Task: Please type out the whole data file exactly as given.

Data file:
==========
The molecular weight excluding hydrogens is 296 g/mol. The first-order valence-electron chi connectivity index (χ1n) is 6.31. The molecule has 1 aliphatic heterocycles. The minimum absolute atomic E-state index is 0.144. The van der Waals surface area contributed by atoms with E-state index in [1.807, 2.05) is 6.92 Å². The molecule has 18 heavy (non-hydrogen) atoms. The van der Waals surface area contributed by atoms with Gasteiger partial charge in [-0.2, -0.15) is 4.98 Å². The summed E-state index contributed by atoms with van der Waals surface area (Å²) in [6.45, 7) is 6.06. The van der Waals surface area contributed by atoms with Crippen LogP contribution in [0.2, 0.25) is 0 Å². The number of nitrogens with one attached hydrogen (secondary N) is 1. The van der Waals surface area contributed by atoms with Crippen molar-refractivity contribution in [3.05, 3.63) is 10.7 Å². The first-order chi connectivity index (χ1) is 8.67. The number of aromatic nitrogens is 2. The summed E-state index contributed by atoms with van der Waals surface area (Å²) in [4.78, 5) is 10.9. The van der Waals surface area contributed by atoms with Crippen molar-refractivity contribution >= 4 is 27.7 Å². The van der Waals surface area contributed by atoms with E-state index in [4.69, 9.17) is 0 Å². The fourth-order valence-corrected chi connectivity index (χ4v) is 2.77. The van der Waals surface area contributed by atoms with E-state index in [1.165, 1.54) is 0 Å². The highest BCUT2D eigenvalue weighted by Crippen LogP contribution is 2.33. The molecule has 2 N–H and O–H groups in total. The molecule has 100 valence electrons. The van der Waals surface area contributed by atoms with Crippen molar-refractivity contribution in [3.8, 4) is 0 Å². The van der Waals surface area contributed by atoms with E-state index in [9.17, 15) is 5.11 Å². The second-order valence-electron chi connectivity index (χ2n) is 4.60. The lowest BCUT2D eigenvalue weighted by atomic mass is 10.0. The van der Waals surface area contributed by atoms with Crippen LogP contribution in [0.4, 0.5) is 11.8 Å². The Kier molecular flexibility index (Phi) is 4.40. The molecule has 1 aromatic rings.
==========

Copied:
The molecular weight excluding hydrogens is 296 g/mol. The first-order valence-electron chi connectivity index (χ1n) is 6.31. The molecule has 1 aliphatic heterocycles. The minimum absolute atomic E-state index is 0.144. The van der Waals surface area contributed by atoms with E-state index in [1.807, 2.05) is 6.92 Å². The molecule has 18 heavy (non-hydrogen) atoms. The van der Waals surface area contributed by atoms with Gasteiger partial charge in [-0.2, -0.15) is 4.98 Å². The summed E-state index contributed by atoms with van der Waals surface area (Å²) in [6.45, 7) is 6.06. The van der Waals surface area contributed by atoms with Crippen LogP contribution in [0.2, 0.25) is 0 Å². The number of nitrogens with one attached hydrogen (secondary N) is 1. The van der Waals surface area contributed by atoms with Crippen molar-refractivity contribution in [3.05, 3.63) is 10.7 Å². The first-order chi connectivity index (χ1) is 8.67. The number of aromatic nitrogens is 2. The summed E-state index contributed by atoms with van der Waals surface area (Å²) in [4.78, 5) is 10.9. The van der Waals surface area contributed by atoms with Crippen molar-refractivity contribution >= 4 is 27.7 Å². The van der Waals surface area contributed by atoms with E-state index in [4.69, 9.17) is 0 Å². The fourth-order valence-corrected chi connectivity index (χ4v) is 2.77. The van der Waals surface area contributed by atoms with E-state index in [1.165, 1.54) is 0 Å². The highest BCUT2D eigenvalue weighted by Crippen LogP contribution is 2.33. The molecule has 2 N–H and O–H groups in total. The molecule has 100 valence electrons. The van der Waals surface area contributed by atoms with Crippen molar-refractivity contribution in [3.8, 4) is 0 Å². The van der Waals surface area contributed by atoms with E-state index in [9.17, 15) is 5.11 Å². The second-order valence-electron chi connectivity index (χ2n) is 4.60. The lowest BCUT2D eigenvalue weighted by atomic mass is 10.0. The van der Waals surface area contributed by atoms with Crippen LogP contribution in [0.4, 0.5) is 11.8 Å². The Kier molecular flexibility index (Phi) is 4.40. The molecule has 1 aromatic rings.